Search the Learning Centre
Getting to Know The Breasts
Everyone needs to know how their breasts look normally and what they feel like. Getting to know the breasts means that a person will look at and touch their entire chest area and underarms. If they do this regularly, they will be more likely to detect any changes or abnormalities that may require medical attention.
Changes in the breast(s) to watch out for include:
- lump or swelling in the armpit
- changes in breast size or shape
- dimpling or puckering of the skin – thickening and dimpling skin is sometimes called ‘orange peel’
- redness, swelling, and increased warmth in the affected breast
- inverted nipple – nipple turns inwards
- crusting or scaling on the nipple
If someone notices any changes in their breasts, they don’t need to panic. About 80-85% of all lumps found in breasts are benign (non-cancerous). However, it is best to follow up and talk with a doctor about concerns to rule out any possible underlying medical issues.
There is some disagreement among health care professionals about whether to promote breast self-examinations (BSEs) or not.
In 2007, the Canadian Cancer Society changed its position on breast self-exams and no longer recommends routine breast self-examinations. The Society still recommends that people get to know their bodies by looking at and touching their breasts; however, it no longer recommends regular self-examinations that follow a prescribed method every month at the same time.
This change in policy is based on research that shows the most effective ways to detect breast cancer are clinical examinations by a health professional and mammograms. Performing routine BSEs may give some people false confidence that they do not need medical assessment when they actually do.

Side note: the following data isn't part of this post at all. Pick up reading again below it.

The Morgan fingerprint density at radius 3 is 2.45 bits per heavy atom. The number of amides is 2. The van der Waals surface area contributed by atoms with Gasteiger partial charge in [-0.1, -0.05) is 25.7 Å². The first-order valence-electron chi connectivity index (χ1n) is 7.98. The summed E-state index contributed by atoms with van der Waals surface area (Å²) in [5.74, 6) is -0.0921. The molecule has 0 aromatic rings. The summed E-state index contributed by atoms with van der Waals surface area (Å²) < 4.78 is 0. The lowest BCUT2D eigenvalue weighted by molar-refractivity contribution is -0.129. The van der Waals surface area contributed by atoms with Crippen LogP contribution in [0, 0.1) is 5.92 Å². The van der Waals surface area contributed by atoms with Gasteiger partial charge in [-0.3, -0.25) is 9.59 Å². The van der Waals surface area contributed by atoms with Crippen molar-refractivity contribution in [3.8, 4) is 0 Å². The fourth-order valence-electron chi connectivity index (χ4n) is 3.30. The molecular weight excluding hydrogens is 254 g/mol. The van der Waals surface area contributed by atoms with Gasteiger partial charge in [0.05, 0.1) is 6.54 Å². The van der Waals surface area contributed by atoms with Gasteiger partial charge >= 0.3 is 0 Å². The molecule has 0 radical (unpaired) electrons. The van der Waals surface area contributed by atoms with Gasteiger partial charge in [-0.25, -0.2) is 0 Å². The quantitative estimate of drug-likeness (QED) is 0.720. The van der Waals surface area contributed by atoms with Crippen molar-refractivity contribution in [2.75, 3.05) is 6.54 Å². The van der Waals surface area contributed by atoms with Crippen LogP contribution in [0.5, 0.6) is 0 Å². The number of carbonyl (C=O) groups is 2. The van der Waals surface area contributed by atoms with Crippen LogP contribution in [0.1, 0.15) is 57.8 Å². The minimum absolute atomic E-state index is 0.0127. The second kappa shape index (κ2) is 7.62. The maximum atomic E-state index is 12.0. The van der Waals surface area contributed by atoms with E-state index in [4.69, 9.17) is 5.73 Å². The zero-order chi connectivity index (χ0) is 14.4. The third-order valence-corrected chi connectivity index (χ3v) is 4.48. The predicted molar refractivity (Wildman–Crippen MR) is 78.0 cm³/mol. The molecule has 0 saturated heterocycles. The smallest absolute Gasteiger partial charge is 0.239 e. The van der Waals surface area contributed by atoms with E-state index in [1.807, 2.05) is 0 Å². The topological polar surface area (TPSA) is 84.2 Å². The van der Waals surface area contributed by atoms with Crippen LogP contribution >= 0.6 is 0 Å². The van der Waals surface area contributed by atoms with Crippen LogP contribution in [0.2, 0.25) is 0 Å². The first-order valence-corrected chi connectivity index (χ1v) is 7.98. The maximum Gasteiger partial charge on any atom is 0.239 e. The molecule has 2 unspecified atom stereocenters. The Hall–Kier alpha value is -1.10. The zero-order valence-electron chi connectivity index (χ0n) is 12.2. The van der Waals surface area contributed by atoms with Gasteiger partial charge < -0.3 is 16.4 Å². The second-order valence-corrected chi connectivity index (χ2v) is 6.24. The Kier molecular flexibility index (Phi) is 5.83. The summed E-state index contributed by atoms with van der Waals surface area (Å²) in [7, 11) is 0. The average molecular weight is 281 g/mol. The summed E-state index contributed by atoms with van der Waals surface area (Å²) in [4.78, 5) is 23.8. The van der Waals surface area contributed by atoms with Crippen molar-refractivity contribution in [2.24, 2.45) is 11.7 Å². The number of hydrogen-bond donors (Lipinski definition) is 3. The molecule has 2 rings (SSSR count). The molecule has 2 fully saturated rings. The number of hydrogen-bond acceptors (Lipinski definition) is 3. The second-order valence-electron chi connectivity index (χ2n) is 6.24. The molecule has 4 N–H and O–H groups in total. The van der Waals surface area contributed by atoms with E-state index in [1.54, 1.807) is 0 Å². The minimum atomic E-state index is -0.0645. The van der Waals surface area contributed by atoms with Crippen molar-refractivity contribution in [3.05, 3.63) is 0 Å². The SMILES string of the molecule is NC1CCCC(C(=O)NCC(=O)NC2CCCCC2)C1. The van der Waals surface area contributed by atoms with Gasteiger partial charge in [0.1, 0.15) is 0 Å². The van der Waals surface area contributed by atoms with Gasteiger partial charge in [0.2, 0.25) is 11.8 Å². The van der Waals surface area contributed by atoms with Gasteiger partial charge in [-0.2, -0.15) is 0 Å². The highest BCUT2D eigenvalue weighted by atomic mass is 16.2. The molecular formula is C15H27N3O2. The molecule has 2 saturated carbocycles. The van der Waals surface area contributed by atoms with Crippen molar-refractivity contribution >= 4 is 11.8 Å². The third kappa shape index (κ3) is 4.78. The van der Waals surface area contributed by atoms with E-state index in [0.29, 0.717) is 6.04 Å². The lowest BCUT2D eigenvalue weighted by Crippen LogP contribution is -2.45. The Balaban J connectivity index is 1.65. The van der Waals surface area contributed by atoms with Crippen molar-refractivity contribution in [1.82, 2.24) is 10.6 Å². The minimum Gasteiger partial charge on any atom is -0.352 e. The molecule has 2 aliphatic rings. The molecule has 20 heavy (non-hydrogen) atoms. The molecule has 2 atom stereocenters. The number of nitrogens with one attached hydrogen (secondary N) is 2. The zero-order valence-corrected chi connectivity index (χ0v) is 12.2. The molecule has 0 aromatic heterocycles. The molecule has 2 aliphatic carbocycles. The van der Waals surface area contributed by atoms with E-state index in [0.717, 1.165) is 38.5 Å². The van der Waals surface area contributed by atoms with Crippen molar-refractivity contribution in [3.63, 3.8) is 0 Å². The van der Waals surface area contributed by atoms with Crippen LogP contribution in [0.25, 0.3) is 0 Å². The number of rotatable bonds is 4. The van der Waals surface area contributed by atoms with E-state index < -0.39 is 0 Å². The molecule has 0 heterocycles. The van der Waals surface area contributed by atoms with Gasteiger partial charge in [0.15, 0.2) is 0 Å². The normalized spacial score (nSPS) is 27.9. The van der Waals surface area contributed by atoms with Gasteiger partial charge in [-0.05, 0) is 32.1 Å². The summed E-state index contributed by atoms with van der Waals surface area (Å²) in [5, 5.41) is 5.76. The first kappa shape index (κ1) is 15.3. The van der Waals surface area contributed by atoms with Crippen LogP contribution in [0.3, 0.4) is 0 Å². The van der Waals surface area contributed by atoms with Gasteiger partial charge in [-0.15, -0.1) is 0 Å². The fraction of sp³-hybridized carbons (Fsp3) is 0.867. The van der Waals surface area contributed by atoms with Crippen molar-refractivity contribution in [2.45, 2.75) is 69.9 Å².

The Canadian Cancer Society Breast Cancer Screening Guidelines:
If a person is aged 40-49: They should have a clinical breast examination by a trained healthcare professional at least every 2 years. They can talk with their doctor about the risk of breast cancer, along with the benefits and risks of mammography.
- If someone is aged 50-69: They should have a clinical breast examination by a trained healthcare professional at least every 2 years and have a mammogram every 2 years.
- If a person is aged 70 or older: They should talk to their doctor about how often to be tested for breast cancer.
Getting to Know The Testicles
Starting around age 15, all folks with penises should get to know how their testicles look and feel so that they are able to detect any changes that might require medical follow-up. Testicular self-exams are an effective way for a person to get to know their body and to detect any changes that might signal testicular cancer at an early—and very curable—stage. Although rare, testicular cancer is one of the most common cancers in males aged 15-29. It is also one of the most curable cancers.
When a person does a Testicular Self Exam (TSE), they are looking for:
- a hard, painless lump on the testicle
- a painful testicle
- a change in size, shape, tenderness, or feel of a testicle or the scrotum
- a feeling of heaviness or dragging in the lower abdomen or scrotum
- a dull ache in the lower abdomen and groin
People should ensure they have regular medical check-ups with a physician (once a year) and follow-up with a medical professional if they notice any changes or any of the signs listed, too.
How to Perform a Testicular Self Exam (TSE)
A person can do a TSE in front of a mirror after a warm shower or bath, when the muscles of the scrotum are relaxed. This makes it easier to feel any lumps, growths, or tenderness.
Examine each testicle separately using both hands. Place the index and middle fingers under the testicle with the thumbs placed on top. Roll the testicle gently between the thumbs and fingers. Find the epididymis—the soft, tube-like structure behind the testicle that collects and carries sperm. If a person is familiar with this structure, they won’t mistake it for a suspicious lump.
Cancerous lumps usually are found on the sides of the testicle but can also show up on the front. A person doesn’t need to be alarmed if one testicle seems slightly larger than the other, either—that’s normal! If a lump is found on either testicle, a person should consult a doctor.
To learn more about breast examinations, visit the Canadian Cancer Society
To learn more about pap tests, visit Alberta’s MyHealth Website
To learn more about trans men and pap testing, visit Check It Out Guys
To learn more about cervical cancer, visit ScreeningForLife.ca
To learn more about testicular cancer and how to prevent it, visit Testicular Cancer Canada
To learn more about prostate cancer, visit Prostate Cancer Canada